A meditation on Psalm 89: 9

Kevin J Youngblood
O Lord God of hosts, who is mighty as you are, O Lord, with your faithfulness all around you? 
9 You rule the raging of the sea; when its waves rise, you still them.
10 You crushed Rahab like a carcass; you scattered your enemies with your mighty arm. (Psalm 89:8-10)


YHWH’s unique ability to calm the raging sea is a recurring motif in the psalms (Pss. 65:7; 89:9; 93:4; 107:23-29). Often it is associated with the mythic theme of the primordial battle with chaos characteristic of numerous ancient Near Eastern creation stories as it is in Psalm 89:8-10. In most contexts in the Psalter, the raging sea is a metaphor for overwhelming trouble and/or sorrows – the countless enemies who relentlessly pursue or the mounting and growing anxious thoughts that refuse to be silenced and constantly rob us of peace (e.g. Ps. 65:7 where the stilling of the sea is parallel to the quieting of the nations’ tumult).

The psalmists find it immensely comforting that YHWH engages and mitigates what no one else can – the chaos of life. Of course, we would all prefer it if YHWH had simply eliminated such chaos altogether from the created order, but God in his wisdom has given it a place in his universe. We can only speculate as to why but it seems that confrontations with chaos are formative for us. They are a necessary pain in this fallen world without which we would not grow in either wisdom or strength. Nothing in fact sends us running back to God more quickly or effectively than our encounters with chaos.

It is interesting, therefore, that all three of the synoptic gospels include the episode of Jesus’ stilling of the storm (Matt 8:26; Mk 4:39; Lk 8:24). For his Jewish disciples who grew up singing the psalms with their frequent references to God’s unique ability to tame the chaotic waters, this was a sure sign of Jesus’ identification with YHWH. It signaled not only that Jesus was YHWH in the flesh, but furthermore that he had come to do battle with the forces of chaos. He had come to silence the nations and to take captive the evil spiritual forces that are at work in the power structures of the current world order. Jesus, like YHWH before him, does not do this by eliminating the sea, by removing from the world these hostile forces (at least not yet). Rather he confronts them, challenges them, and then, to everyone’s surprise, allows them to take him captive and crucify him. Jesus, like Jonah, throws himself, as it were, into the chaos and by entering it, calms it. Naturally, incarnation is profoundly tied to crucifixion. This I have always understood but never before have I considered incarnation as Jesus’ first step into the chaos of our world – a first step in his running leap into the chaos of the cross.

But has the cross really silenced the raging sea? Has the resurrection really brought a stillness and peace to creation? It certainly doesn’t seem so. As I write this meditation the world appears to be coming unglued. China is escalating its military aggression in Asia while Russia continues its invasion of the Ukraine edging the world closer and closer to global conflict – world war III. What do the cross and resurrection mean in the face of such large and looming chaos? Disciples of Jesus must remember that Jesus’ ordering of the chaos, his calming of the raging sea, is gradual and progressive. It begins in the small contained seas like the lake in Galilee. It begins within those of us who have placed our faith in him and pursue discipleship. He calms the internal raging storms taking place within our own hearts and minds so that we can weather the external raging storms that are ransacking our world. This peace, however, is not a privatized one. Though it begins as an internal, mystical experience, this calming of the sea extends through us into the world. Though God through Christ, in his wisdom, has not yet chosen to eliminate the sea altogether, recognizing that our participation in confronting it, facing it, learning not to fear it is spiritually salutary for us, in the end, the sea will be no more. Chaos will finally have no place in God’s new creation (Rev 21:1). In the meantime, the Spirit of God hovers over the raging waters offering peace to anyone who will welcome it and ordering the lives of all those who will submit to his gentle guidance saying “Peace, be still!”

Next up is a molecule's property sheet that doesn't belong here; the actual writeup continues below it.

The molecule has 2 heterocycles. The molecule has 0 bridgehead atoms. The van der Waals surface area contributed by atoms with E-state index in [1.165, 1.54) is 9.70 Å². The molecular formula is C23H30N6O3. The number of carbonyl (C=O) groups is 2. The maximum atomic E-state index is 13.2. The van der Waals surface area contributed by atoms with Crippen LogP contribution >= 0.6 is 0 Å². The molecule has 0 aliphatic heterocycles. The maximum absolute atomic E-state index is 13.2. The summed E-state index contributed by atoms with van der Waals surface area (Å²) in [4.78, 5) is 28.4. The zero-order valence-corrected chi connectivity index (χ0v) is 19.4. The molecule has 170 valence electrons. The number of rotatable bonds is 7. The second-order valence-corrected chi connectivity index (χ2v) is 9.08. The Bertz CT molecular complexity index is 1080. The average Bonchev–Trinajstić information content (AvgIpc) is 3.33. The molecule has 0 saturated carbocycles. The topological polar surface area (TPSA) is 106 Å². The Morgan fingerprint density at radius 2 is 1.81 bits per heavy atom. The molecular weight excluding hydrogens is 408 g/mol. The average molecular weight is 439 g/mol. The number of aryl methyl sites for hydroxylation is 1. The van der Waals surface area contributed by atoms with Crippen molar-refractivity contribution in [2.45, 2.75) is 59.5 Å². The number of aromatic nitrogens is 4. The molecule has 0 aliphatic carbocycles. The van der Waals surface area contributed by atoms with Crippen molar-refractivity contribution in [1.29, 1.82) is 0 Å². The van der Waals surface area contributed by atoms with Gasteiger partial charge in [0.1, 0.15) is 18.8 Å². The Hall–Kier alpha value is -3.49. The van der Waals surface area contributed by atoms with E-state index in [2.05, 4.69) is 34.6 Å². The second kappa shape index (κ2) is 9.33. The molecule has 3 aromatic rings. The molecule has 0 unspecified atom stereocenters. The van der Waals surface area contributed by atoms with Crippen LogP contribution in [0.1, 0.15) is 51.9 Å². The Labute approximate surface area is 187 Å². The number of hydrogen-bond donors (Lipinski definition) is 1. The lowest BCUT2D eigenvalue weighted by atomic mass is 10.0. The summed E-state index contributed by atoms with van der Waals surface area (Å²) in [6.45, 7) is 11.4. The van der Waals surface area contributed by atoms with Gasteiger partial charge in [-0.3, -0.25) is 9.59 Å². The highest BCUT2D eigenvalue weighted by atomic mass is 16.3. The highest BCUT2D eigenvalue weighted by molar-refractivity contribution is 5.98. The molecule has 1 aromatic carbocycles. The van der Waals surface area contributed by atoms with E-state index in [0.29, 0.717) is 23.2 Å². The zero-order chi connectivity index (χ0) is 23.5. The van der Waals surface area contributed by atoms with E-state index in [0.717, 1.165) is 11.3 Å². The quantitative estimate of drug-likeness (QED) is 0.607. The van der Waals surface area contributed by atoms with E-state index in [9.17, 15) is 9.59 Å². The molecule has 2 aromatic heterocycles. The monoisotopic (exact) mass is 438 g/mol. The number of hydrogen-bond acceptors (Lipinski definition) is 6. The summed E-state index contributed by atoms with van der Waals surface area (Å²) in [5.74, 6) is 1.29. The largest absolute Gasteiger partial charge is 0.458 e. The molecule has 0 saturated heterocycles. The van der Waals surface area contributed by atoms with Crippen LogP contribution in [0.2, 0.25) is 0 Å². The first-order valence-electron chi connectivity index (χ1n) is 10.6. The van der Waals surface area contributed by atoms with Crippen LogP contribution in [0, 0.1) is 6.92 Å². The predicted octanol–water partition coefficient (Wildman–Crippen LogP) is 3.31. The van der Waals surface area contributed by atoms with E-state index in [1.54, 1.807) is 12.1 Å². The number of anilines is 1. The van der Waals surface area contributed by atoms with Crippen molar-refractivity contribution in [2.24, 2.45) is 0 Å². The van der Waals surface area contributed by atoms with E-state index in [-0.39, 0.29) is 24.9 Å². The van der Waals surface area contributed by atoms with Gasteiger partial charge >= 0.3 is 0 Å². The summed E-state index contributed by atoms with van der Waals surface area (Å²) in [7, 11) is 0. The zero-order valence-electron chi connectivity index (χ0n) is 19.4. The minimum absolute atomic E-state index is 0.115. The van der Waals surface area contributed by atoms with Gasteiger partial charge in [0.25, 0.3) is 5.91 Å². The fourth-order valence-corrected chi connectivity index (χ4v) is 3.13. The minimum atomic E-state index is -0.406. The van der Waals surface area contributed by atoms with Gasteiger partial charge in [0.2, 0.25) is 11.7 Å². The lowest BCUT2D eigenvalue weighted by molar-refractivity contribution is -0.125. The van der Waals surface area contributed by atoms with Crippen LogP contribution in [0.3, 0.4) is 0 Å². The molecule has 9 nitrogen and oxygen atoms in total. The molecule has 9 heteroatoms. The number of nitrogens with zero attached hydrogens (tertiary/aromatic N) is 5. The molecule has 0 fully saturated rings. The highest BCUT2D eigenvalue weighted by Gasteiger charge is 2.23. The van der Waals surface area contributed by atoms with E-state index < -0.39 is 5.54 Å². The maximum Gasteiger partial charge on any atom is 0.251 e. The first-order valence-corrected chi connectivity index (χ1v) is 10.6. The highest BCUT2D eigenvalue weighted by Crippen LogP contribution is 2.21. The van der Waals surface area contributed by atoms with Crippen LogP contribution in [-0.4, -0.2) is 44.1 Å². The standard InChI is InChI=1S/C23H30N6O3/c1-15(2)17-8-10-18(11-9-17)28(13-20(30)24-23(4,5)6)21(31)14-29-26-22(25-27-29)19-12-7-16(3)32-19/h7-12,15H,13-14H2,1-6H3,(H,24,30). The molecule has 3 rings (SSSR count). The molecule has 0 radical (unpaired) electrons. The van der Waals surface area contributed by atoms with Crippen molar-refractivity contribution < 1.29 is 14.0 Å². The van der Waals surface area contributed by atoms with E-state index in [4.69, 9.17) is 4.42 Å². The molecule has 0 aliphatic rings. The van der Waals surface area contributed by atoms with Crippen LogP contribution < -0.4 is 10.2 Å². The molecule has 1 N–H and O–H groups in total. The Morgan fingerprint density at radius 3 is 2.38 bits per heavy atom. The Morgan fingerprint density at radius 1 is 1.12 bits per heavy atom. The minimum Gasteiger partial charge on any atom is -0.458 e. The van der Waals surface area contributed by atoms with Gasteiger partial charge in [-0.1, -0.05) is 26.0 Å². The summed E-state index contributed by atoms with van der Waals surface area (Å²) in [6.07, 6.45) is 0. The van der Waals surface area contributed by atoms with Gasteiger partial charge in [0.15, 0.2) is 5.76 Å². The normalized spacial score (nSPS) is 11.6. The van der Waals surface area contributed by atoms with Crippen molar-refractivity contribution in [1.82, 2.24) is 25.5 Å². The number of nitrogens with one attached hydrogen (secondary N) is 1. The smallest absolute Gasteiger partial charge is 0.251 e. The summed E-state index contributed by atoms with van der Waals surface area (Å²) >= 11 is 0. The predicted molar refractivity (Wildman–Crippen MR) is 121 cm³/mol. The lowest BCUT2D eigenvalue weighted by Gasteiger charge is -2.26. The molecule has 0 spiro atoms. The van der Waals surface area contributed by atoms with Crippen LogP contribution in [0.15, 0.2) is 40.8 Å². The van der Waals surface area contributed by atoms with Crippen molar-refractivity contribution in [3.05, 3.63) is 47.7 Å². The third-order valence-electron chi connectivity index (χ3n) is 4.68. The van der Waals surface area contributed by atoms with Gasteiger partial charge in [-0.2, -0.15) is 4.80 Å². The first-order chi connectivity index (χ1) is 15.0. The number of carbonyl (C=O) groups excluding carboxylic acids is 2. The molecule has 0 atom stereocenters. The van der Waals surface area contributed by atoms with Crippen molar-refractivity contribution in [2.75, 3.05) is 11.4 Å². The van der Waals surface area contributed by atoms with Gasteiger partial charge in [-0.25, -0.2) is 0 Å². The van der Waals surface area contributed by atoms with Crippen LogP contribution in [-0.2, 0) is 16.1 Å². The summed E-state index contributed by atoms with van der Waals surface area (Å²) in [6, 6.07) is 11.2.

As you made a way for Israel through the raging sea, please make a way for us through the present chaos of our world. Guide your people through the escalating conflicts and violence that seem to be taking over. We confess that we are afraid. We easily forget that you have the power to still the storm both within and without. Lord Jesus, as calmed the storm on the sea of Galilee, please calm the storms that are raging within my own heart. I cannot even hear your voice over the noise of my own anxieties and fears, the thunder claps of my anxious thoughts drown out your promises and reassurances. Please silence all voices but your own. Silence the voices of the talking heads in the media and all of their doomsday predictions. Silence the voices of violence and all of their threats that ricochet in my head. Yes, I am a man of little faith and great fear. I ask you to increase my faith and shrink my fear. Holy Spirit hover over this mess of a world ordering it for your eternal habitation. Begin with me. Order my heart and mind and begin your habitation in me. Make my body the base of your operations in this world to bring it into order, to bring to consummation the new creation where there will be no more raging sea.